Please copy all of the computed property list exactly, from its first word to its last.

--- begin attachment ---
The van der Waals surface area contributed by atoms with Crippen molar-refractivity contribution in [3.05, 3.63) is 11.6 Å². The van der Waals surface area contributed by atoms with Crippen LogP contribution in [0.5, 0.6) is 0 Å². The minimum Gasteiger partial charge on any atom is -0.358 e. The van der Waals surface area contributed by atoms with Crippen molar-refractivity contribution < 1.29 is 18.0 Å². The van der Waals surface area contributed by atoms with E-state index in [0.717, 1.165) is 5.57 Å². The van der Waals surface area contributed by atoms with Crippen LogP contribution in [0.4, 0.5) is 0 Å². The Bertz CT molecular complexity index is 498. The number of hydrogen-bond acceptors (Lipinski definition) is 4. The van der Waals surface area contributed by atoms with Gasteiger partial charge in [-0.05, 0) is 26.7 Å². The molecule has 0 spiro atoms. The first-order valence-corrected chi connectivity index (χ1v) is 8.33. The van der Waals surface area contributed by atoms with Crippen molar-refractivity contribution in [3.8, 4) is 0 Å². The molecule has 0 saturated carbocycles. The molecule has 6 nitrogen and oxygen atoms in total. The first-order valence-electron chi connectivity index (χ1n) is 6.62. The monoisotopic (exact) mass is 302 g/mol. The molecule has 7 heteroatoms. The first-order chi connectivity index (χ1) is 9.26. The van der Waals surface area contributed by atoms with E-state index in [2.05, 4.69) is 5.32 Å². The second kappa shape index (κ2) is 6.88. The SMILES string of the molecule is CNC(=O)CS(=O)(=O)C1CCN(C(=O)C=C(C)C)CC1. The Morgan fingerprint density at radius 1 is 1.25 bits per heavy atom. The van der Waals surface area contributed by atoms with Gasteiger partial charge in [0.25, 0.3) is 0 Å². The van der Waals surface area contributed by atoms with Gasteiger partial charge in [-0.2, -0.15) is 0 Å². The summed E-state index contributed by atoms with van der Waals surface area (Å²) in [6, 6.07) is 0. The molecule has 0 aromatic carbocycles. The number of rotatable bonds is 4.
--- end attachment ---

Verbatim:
The van der Waals surface area contributed by atoms with Crippen molar-refractivity contribution in [3.05, 3.63) is 11.6 Å². The van der Waals surface area contributed by atoms with Crippen LogP contribution in [0.5, 0.6) is 0 Å². The minimum Gasteiger partial charge on any atom is -0.358 e. The van der Waals surface area contributed by atoms with Crippen molar-refractivity contribution < 1.29 is 18.0 Å². The van der Waals surface area contributed by atoms with E-state index in [0.717, 1.165) is 5.57 Å². The van der Waals surface area contributed by atoms with Crippen LogP contribution in [0.4, 0.5) is 0 Å². The Bertz CT molecular complexity index is 498. The number of hydrogen-bond acceptors (Lipinski definition) is 4. The van der Waals surface area contributed by atoms with Gasteiger partial charge in [-0.05, 0) is 26.7 Å². The molecule has 0 spiro atoms. The first-order valence-corrected chi connectivity index (χ1v) is 8.33. The van der Waals surface area contributed by atoms with Crippen molar-refractivity contribution in [3.8, 4) is 0 Å². The molecule has 0 saturated carbocycles. The molecule has 6 nitrogen and oxygen atoms in total. The first-order valence-electron chi connectivity index (χ1n) is 6.62. The monoisotopic (exact) mass is 302 g/mol. The molecule has 7 heteroatoms. The first-order chi connectivity index (χ1) is 9.26. The van der Waals surface area contributed by atoms with E-state index in [2.05, 4.69) is 5.32 Å². The second kappa shape index (κ2) is 6.88. The SMILES string of the molecule is CNC(=O)CS(=O)(=O)C1CCN(C(=O)C=C(C)C)CC1. The Morgan fingerprint density at radius 1 is 1.25 bits per heavy atom. The van der Waals surface area contributed by atoms with Gasteiger partial charge in [0.25, 0.3) is 0 Å². The van der Waals surface area contributed by atoms with Gasteiger partial charge in [-0.2, -0.15) is 0 Å². The summed E-state index contributed by atoms with van der Waals surface area (Å²) in [6, 6.07) is 0. The molecule has 0 aromatic carbocycles. The number of rotatable bonds is 4.